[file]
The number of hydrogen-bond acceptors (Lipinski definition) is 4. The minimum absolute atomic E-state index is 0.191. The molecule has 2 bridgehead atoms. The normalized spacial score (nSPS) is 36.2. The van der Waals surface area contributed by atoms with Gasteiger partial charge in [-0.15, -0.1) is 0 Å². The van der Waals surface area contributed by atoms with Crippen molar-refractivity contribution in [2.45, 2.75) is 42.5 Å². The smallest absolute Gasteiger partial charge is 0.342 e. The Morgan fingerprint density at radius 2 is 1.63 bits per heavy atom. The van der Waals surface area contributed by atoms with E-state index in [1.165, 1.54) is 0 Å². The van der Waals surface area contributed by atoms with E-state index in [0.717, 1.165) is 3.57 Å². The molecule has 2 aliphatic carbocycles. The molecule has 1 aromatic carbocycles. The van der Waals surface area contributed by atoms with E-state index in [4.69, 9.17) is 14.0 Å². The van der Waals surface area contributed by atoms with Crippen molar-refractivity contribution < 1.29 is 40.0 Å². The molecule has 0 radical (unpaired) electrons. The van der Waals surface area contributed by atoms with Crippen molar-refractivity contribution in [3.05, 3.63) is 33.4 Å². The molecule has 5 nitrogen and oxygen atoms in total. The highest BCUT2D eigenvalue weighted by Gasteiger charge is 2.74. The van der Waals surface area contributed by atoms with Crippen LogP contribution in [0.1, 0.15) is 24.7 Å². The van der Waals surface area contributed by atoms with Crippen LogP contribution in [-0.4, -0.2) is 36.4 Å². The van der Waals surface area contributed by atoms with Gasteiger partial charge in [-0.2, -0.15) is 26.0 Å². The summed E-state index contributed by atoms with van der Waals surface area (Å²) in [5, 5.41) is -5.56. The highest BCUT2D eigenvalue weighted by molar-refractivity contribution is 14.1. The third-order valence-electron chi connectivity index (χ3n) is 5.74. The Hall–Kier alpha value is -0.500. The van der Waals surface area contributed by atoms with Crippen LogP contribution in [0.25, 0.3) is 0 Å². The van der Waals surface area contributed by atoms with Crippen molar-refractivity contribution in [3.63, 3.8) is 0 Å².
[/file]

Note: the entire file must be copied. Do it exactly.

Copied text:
The number of hydrogen-bond acceptors (Lipinski definition) is 4. The minimum absolute atomic E-state index is 0.191. The molecule has 2 bridgehead atoms. The normalized spacial score (nSPS) is 36.2. The van der Waals surface area contributed by atoms with Gasteiger partial charge in [-0.15, -0.1) is 0 Å². The van der Waals surface area contributed by atoms with Crippen molar-refractivity contribution in [2.45, 2.75) is 42.5 Å². The smallest absolute Gasteiger partial charge is 0.342 e. The Morgan fingerprint density at radius 2 is 1.63 bits per heavy atom. The van der Waals surface area contributed by atoms with E-state index in [1.165, 1.54) is 0 Å². The van der Waals surface area contributed by atoms with E-state index in [0.717, 1.165) is 3.57 Å². The molecule has 2 aliphatic carbocycles. The molecule has 1 aromatic carbocycles. The van der Waals surface area contributed by atoms with E-state index in [4.69, 9.17) is 14.0 Å². The van der Waals surface area contributed by atoms with Crippen molar-refractivity contribution < 1.29 is 40.0 Å². The molecule has 0 radical (unpaired) electrons. The van der Waals surface area contributed by atoms with Crippen molar-refractivity contribution in [3.05, 3.63) is 33.4 Å². The molecule has 5 nitrogen and oxygen atoms in total. The highest BCUT2D eigenvalue weighted by Gasteiger charge is 2.74. The van der Waals surface area contributed by atoms with Crippen LogP contribution in [0.1, 0.15) is 24.7 Å². The van der Waals surface area contributed by atoms with Crippen LogP contribution in [-0.4, -0.2) is 36.4 Å². The van der Waals surface area contributed by atoms with Gasteiger partial charge in [-0.2, -0.15) is 26.0 Å². The summed E-state index contributed by atoms with van der Waals surface area (Å²) in [5, 5.41) is -5.56. The highest BCUT2D eigenvalue weighted by molar-refractivity contribution is 14.1. The third-order valence-electron chi connectivity index (χ3n) is 5.74. The Hall–Kier alpha value is -0.500. The van der Waals surface area contributed by atoms with Crippen LogP contribution in [0.25, 0.3) is 0 Å². The van der Waals surface area contributed by atoms with Crippen molar-refractivity contribution in [3.63, 3.8) is 0 Å².